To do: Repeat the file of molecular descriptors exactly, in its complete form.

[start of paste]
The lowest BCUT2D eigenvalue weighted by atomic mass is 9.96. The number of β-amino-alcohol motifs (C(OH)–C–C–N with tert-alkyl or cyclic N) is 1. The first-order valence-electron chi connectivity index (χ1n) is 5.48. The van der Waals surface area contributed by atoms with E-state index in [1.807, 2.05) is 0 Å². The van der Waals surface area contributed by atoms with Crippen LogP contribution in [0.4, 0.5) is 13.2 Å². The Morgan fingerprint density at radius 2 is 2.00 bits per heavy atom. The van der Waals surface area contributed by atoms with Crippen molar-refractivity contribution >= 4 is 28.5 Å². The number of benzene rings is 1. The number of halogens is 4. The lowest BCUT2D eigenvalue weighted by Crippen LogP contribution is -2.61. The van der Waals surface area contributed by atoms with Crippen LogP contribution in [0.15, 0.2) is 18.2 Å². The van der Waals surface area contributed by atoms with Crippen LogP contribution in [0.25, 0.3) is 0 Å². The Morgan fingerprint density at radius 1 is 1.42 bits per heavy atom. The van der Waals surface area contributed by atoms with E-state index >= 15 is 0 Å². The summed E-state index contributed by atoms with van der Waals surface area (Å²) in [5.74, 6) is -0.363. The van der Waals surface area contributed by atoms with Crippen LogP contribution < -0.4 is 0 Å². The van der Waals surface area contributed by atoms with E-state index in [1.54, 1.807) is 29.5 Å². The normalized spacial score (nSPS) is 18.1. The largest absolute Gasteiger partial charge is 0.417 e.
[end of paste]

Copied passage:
The lowest BCUT2D eigenvalue weighted by atomic mass is 9.96. The number of β-amino-alcohol motifs (C(OH)–C–C–N with tert-alkyl or cyclic N) is 1. The first-order valence-electron chi connectivity index (χ1n) is 5.48. The van der Waals surface area contributed by atoms with E-state index in [1.807, 2.05) is 0 Å². The van der Waals surface area contributed by atoms with Crippen LogP contribution in [0.4, 0.5) is 13.2 Å². The Morgan fingerprint density at radius 2 is 2.00 bits per heavy atom. The van der Waals surface area contributed by atoms with Crippen molar-refractivity contribution >= 4 is 28.5 Å². The number of benzene rings is 1. The number of halogens is 4. The lowest BCUT2D eigenvalue weighted by Crippen LogP contribution is -2.61. The van der Waals surface area contributed by atoms with Crippen LogP contribution in [0.15, 0.2) is 18.2 Å². The van der Waals surface area contributed by atoms with Crippen LogP contribution in [0.25, 0.3) is 0 Å². The Morgan fingerprint density at radius 1 is 1.42 bits per heavy atom. The van der Waals surface area contributed by atoms with E-state index >= 15 is 0 Å². The summed E-state index contributed by atoms with van der Waals surface area (Å²) in [5.74, 6) is -0.363. The van der Waals surface area contributed by atoms with Crippen LogP contribution < -0.4 is 0 Å². The van der Waals surface area contributed by atoms with E-state index in [1.54, 1.807) is 29.5 Å². The normalized spacial score (nSPS) is 18.1. The largest absolute Gasteiger partial charge is 0.417 e.